Wizards and witches gather in Ilford for Harry Potter Book Night

PUBLISHED: 11:55 03 February 2017 | UPDATED: 14:37 03 February 2017

Harry Potter night at the Redbridge Central Library. Atalay 7 and Ella Oron 5. all Pictures Ken Mears.

Harry Potter night at the Redbridge Central Library. Atalay 7 and Ella Oron 5. all Pictures Ken Mears.


By broomstick, portkey and even the Floo network, children and reporter Ellena Cruse flocked to Redbridge Central Library as part of Harry Potter book night for a sorting ceremony, duelling club and magical quiz.

Budding wizards donned flowing capes and wooden wands at Clements Road, Ilford, wondering if they had what it takes to be accepted into the hallowed halls of Hogwarts School.

On hand to lead the ceremony was senior library assistant, Bharti Chudasrha, who said the JK Rowling series was an interesting story that captured the imagination.

“Everybody understands what it is like to start your first day of school,” she said.

“A whole generation of children got into reading through the book and it deals with themes of being different– there is so much to explore in the story.”

Mother-of-three, Barbara Szczepaniak brought her children along to the event and revealed that although she is not into the books herself, she has witnessed what an effect they has had on her family.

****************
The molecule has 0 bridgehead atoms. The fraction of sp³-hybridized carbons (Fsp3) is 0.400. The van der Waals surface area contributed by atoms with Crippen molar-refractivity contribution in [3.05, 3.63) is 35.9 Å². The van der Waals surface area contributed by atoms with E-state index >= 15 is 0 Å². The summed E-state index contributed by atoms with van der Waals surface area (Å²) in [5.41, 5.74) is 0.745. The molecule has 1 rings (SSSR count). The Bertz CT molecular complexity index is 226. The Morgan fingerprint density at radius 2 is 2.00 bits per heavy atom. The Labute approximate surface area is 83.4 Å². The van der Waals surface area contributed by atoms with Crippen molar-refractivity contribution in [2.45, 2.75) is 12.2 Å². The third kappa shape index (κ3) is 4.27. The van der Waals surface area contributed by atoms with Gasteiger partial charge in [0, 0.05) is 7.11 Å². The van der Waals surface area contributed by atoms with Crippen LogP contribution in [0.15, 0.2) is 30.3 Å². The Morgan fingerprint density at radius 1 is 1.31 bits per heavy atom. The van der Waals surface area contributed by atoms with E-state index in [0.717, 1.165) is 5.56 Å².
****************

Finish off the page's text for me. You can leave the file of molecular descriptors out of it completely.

“My children and husband are really into it and very much enjoy it,” she said.

“It’s a positive story with lots of good messages of friendship and determination.”

Sachin Saravanan, nine, said The Goblet of Fire, was his favourite book in the saga and added: “I like the variety of spells.

“It’s very mysterious and you don’t know what is going to happen next”.

Friends Amy O’Gorman, and Lucy Jacobson, both nine-years-old, are also big fans of the series.

Amy said: “I love the magic and there is lots of adventure.

“I like how she came up with all the ideas such as the forbidden forest.”

“It really sucks you in and leaves you on a cliffhanger,” added Lucy.

“It encourages people to read more as it is really engaging.”

The Recorder’s Ellena Cruse grew up with the novels and put on the Sorting Hat to see what house she belonged to.

She said: “The great thing about Harry Potter is that it grows with the reader and each book gets darker and deals with themes of growing up, right and wrong and relationships with parental figures.

“It was a great solace as a child and I loved the way JK Rowling would never shy away from subjects just because it was aimed at children.

“It is amazing to see she has enchanted another generation of readers and exposed them to the joy of reading.”

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